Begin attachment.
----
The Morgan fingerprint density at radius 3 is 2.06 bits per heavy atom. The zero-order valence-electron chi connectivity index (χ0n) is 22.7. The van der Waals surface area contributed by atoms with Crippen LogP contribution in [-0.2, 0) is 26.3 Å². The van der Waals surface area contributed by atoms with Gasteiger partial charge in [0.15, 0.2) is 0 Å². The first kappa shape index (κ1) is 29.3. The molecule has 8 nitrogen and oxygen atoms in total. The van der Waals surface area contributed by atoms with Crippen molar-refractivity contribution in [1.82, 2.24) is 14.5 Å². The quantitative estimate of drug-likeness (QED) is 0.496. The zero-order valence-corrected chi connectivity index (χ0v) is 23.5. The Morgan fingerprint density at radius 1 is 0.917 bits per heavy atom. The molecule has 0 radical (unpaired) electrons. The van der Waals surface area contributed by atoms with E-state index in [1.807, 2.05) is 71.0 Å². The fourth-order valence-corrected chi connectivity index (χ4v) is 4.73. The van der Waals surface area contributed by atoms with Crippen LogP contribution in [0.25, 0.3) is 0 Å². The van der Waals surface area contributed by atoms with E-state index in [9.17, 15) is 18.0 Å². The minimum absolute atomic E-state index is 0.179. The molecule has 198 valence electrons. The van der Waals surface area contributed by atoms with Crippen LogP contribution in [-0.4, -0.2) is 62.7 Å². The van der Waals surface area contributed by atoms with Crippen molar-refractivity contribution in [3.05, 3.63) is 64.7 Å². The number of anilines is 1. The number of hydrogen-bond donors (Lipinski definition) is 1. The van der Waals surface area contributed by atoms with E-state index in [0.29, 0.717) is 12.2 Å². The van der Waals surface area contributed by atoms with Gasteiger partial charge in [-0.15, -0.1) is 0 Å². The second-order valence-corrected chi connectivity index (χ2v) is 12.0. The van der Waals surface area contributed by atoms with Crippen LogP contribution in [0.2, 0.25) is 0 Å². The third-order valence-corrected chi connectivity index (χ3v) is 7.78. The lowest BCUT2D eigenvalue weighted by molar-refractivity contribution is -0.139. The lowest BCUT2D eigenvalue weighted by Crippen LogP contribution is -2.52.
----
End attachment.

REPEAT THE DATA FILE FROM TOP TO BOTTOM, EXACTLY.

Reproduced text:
The Morgan fingerprint density at radius 3 is 2.06 bits per heavy atom. The zero-order valence-electron chi connectivity index (χ0n) is 22.7. The van der Waals surface area contributed by atoms with Crippen LogP contribution in [-0.2, 0) is 26.3 Å². The van der Waals surface area contributed by atoms with Gasteiger partial charge in [0.15, 0.2) is 0 Å². The first kappa shape index (κ1) is 29.3. The molecule has 8 nitrogen and oxygen atoms in total. The van der Waals surface area contributed by atoms with Crippen molar-refractivity contribution in [1.82, 2.24) is 14.5 Å². The quantitative estimate of drug-likeness (QED) is 0.496. The zero-order valence-corrected chi connectivity index (χ0v) is 23.5. The Morgan fingerprint density at radius 1 is 0.917 bits per heavy atom. The molecule has 0 radical (unpaired) electrons. The van der Waals surface area contributed by atoms with E-state index in [1.807, 2.05) is 71.0 Å². The fourth-order valence-corrected chi connectivity index (χ4v) is 4.73. The van der Waals surface area contributed by atoms with Crippen LogP contribution in [0.25, 0.3) is 0 Å². The van der Waals surface area contributed by atoms with E-state index in [9.17, 15) is 18.0 Å². The minimum absolute atomic E-state index is 0.179. The molecule has 198 valence electrons. The van der Waals surface area contributed by atoms with Crippen LogP contribution in [-0.4, -0.2) is 62.7 Å². The van der Waals surface area contributed by atoms with Crippen molar-refractivity contribution in [3.05, 3.63) is 64.7 Å². The number of anilines is 1. The number of hydrogen-bond donors (Lipinski definition) is 1. The van der Waals surface area contributed by atoms with E-state index in [0.29, 0.717) is 12.2 Å². The van der Waals surface area contributed by atoms with Gasteiger partial charge in [-0.15, -0.1) is 0 Å². The second-order valence-corrected chi connectivity index (χ2v) is 12.0. The van der Waals surface area contributed by atoms with Crippen LogP contribution in [0.2, 0.25) is 0 Å². The third-order valence-corrected chi connectivity index (χ3v) is 7.78. The lowest BCUT2D eigenvalue weighted by molar-refractivity contribution is -0.139. The lowest BCUT2D eigenvalue weighted by Crippen LogP contribution is -2.52.